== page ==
Archaeology Blog

Field School Week 2

by Melissa Penner

The Archaeology Field School at Poplar Forest learned about the artifacts found during excavations in the past and applied these lessons to the theme of the week: material culture. Lectures taught by Dr. Jenn focused on the types of materials excavators have- and will- find in the Poplar Forest field grounds such as ceramics, glass, and iron (such as nails and other building materials.)

These materials were discussed in detail, as Dr. Jenn offered the historical background to each item regarding how archaeologists would date the artifacts. Ceramics changed overtime due to English and American potters who worked to perfect their craft hoping to create a mimic of Chinese porcelain, so lectures this week mentioned the ceramics whiteware, creamware, pearlware, stoneware, transfer prints, and many more. Glass bottles found on site would range in both shapes and colors depending on their uses and craftsman. Lectures discussed the history of glass manufacturing and the steps that might entail, and also the types of bottles an excavator might find, which could be categorized by use, such as: bottles for food, storage, chemical or pharmaceutical medicines, household bottles like inkwells or cosmetics, and of course liquor bottles.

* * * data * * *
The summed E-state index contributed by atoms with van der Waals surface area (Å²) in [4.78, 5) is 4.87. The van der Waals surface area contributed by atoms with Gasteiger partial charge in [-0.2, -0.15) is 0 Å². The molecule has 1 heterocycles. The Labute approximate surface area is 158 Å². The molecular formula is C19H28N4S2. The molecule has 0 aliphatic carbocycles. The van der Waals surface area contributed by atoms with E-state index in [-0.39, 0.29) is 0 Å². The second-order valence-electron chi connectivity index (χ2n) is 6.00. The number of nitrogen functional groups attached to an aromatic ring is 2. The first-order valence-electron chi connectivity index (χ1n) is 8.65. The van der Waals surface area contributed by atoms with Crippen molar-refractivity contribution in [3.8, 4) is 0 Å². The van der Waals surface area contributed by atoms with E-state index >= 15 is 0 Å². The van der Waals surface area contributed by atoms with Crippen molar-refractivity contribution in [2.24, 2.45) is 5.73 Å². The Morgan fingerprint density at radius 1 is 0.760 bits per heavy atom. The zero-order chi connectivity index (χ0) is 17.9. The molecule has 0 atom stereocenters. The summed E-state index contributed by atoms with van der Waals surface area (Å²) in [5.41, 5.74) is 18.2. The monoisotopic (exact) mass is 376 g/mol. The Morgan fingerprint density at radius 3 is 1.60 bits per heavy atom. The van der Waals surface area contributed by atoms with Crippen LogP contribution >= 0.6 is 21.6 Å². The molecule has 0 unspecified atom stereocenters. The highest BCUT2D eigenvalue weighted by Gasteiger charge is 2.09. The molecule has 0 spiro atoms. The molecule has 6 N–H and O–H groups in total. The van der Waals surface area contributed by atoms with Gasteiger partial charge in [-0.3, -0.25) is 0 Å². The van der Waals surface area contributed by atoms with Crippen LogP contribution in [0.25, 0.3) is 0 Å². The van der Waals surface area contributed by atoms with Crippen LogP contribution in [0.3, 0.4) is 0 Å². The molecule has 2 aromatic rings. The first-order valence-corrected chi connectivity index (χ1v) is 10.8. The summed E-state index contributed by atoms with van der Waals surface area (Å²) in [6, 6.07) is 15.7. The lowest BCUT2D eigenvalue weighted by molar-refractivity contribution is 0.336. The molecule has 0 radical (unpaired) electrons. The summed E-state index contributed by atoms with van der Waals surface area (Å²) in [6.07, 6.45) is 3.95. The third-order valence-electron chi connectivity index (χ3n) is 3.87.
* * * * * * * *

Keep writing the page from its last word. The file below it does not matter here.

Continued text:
Besides lectures, the students got to visit local historical sites to look into their individual histories concerning material culture. Besides touring Jefferson’s Poplar Forest house, Mead’s Tavern and the Bedford Alum Springs Hotel in New London and the historical Point of Honor house in downtown Lynchburg were two of the places students got to explore.

Almost conveniently, during the excavations this week students have found a number of glass shards, nails, pieces of ceramic, and a large amount of brick and mortar fragments. It was exciting to see connections between lectures and field work.

The week theme of material culture was a success, as students were able to learn about Poplar Forest’s history of material culture, see the material’s connection to an overall historical understanding of a group or area during the outings to New London and downtown Lynchburg, and experience discovering some material artifacts of there own in their field work. Energy is high and students are excited for what the future weeks in field school hold for them.